The two types of what are considered to be blends, in the whisky world, are a) blended malt scotch, a.k.a. vatted malt, and b) blended scotch. These terms and their definitions are set by the Scotch Whisky Association in Scotland.
A blended, or vatted, malt is a blend of multiple single malt whiskies from different distilleries, such as 'Big Peat', which is very good, produced by Douglas Llaing (an independent bottler). For example, if a bottler was to sell a whisky which contained 50% Ardbeg single malt, and 50% Glenfiddich single malt, it would be considered a blended, or vatted, malt scotch. These vatted malts can be great value, and are usually of good quality.
A blended scotch whisky, on the other hand, contains both single malt whisky, and single grain whisky. For example, a bottle of Johnnie Walker red label (yuck!) contains a set amount of malt whisky (from different sources), and the remainder is grain whisky. For obvious reasons this type is, generally, considerably cheaper than a blended malt whisky. These whiskies are generally not as complex or 'interesting' as a single malt, and are usually chill-filtered and artificially-coloured.
For the moment, we will focus on blended scotch whisky, as this is what I'm review today, with the Johnnie Walker Double Black. Interestingly, all currently available Johnnie Walker whiskies are blended scotch, containing grain whisky. Yes, even the ridiculously over-priced and over-hyped 'blue label' contains some (cheaper) grain whisky, although the exact proportions and sources are a closely guarded secret. There was a vatted malt Johnnie Walker, the Green Label, which sadly is now discontinued. It was, and still is, the best Johnnie Walker I've tasted. It even has/had the whisky sources listed on the box! If you come across a bottle of the green label, grab it.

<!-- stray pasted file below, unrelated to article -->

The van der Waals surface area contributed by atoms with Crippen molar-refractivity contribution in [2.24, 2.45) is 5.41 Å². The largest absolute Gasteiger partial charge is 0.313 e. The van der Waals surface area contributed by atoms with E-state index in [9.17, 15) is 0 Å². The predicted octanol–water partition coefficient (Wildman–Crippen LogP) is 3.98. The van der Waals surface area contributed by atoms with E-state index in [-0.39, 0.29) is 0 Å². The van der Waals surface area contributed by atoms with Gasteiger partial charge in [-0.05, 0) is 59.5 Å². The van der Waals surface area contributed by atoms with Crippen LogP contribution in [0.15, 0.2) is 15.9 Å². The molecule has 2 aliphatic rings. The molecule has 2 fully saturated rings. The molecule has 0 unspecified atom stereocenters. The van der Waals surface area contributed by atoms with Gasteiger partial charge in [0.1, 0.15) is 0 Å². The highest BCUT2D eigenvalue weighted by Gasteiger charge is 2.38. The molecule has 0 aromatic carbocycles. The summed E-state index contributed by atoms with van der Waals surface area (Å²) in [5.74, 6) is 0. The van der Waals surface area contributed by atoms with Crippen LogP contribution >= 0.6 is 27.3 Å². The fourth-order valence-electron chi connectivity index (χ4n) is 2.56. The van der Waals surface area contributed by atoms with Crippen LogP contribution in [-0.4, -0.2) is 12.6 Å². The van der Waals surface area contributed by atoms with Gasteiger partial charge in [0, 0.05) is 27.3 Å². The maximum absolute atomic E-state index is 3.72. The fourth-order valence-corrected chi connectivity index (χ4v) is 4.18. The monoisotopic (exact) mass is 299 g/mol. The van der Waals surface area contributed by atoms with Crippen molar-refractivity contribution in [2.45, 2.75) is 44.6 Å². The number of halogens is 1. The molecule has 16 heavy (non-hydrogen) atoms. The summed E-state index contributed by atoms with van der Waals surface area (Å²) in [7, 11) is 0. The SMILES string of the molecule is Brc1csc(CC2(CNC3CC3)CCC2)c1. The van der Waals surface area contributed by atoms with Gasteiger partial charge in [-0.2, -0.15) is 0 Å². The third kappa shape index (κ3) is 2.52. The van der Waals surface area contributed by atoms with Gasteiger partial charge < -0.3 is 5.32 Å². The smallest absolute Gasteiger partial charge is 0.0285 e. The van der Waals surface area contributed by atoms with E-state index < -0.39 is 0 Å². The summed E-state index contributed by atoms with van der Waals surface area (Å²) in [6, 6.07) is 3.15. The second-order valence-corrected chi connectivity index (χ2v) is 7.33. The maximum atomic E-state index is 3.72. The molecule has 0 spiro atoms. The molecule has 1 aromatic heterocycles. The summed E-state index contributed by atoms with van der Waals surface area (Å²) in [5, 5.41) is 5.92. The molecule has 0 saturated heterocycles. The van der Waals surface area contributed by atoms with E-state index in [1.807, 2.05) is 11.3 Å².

The JW double black is, as you can guess, based on the standard black label, which is good value for it's price, with surprising complexity. The double black is marketed as having "a rich, intense, smokier flavour". It certainly is smokier than the black label, probably due to some extra Caol Ila and/or Talisker being added to the blend.
Johnnie Walker 'Double Black' blended whisky, 40%, Scotland.
NAS, chill filtered, artificial colouring added. Number or source of component spirits not stated.
(tasted neat and with a tiny drop of water)
Colour: Copper (thanks to the added caramel colouring, no doubt)
Nose: Honey and caramel, some malted cereals, something a little acidic, like under-ripe grapes. A hint of smoke, but certainly not intense.
Texture: Thin, clean.
Taste: Big honey sweetness, some (talisker/caol ila) smoke but it fades quickly. Reminds me of a thinner Highland Park 12yo with a bit of extra smoke. Only a tiny bit of peat detectable, sadly. Found a strange bitter 'off' note in the middle which I found a bit off-putting.
Finish: Short, that weird bitter note is still there, and a bit of heat on the tongue (surprising for only 40%), fades to a honey sweetness.
Score: 2 out of 5 (blend score).
Notes: I had high hopes for this one, being based on the standard black label, but it has let me down. It's not overly unpleasant, especially for the relatively low price, but it just doesn't do anything for me. The complexity of the black label has been lost, I wonder if the double uses younger stock? A little disappointing, and not worth the extra over the standard black, which I prefer to this. It would make for some interesting mixed drinks or cocktails though, with that added smoke. If you'd like to try it, I'd suggest looking for it in a bar first rather than buying a bottle.
I don't want to seem anti-blend, there are a massive amount of blends on the market, and I'm sure at least some are quite good! For a decent (and cheap) peaty/smoky blended whisky, head for 'Black Bottle', produced by Burn Stewart, but preferably in the older style pictured below. Look for a review shortly!